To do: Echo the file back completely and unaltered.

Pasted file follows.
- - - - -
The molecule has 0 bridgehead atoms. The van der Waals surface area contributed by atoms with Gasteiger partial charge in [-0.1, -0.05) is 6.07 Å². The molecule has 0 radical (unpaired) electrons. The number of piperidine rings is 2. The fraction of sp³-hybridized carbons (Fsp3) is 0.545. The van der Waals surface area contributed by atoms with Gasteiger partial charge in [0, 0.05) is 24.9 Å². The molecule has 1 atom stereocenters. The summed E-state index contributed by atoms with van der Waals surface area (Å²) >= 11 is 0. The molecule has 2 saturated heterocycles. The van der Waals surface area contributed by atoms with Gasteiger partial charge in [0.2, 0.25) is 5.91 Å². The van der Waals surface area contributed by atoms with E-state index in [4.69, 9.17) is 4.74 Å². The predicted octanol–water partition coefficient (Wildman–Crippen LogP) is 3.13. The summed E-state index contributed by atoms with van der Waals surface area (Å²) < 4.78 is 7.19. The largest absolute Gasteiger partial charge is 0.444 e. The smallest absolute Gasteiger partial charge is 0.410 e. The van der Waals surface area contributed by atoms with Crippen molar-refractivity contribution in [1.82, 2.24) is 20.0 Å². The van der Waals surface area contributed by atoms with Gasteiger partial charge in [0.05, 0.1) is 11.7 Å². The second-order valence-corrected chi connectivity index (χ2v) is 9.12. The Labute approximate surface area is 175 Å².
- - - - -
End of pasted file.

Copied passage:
The molecule has 0 bridgehead atoms. The van der Waals surface area contributed by atoms with Gasteiger partial charge in [-0.1, -0.05) is 6.07 Å². The molecule has 0 radical (unpaired) electrons. The number of piperidine rings is 2. The fraction of sp³-hybridized carbons (Fsp3) is 0.545. The van der Waals surface area contributed by atoms with Gasteiger partial charge in [0, 0.05) is 24.9 Å². The molecule has 1 atom stereocenters. The summed E-state index contributed by atoms with van der Waals surface area (Å²) >= 11 is 0. The molecule has 2 saturated heterocycles. The van der Waals surface area contributed by atoms with Gasteiger partial charge in [0.2, 0.25) is 5.91 Å². The van der Waals surface area contributed by atoms with E-state index in [4.69, 9.17) is 4.74 Å². The predicted octanol–water partition coefficient (Wildman–Crippen LogP) is 3.13. The summed E-state index contributed by atoms with van der Waals surface area (Å²) < 4.78 is 7.19. The largest absolute Gasteiger partial charge is 0.444 e. The smallest absolute Gasteiger partial charge is 0.410 e. The van der Waals surface area contributed by atoms with Crippen molar-refractivity contribution in [1.82, 2.24) is 20.0 Å². The van der Waals surface area contributed by atoms with Gasteiger partial charge in [0.05, 0.1) is 11.7 Å². The second-order valence-corrected chi connectivity index (χ2v) is 9.12. The Labute approximate surface area is 175 Å².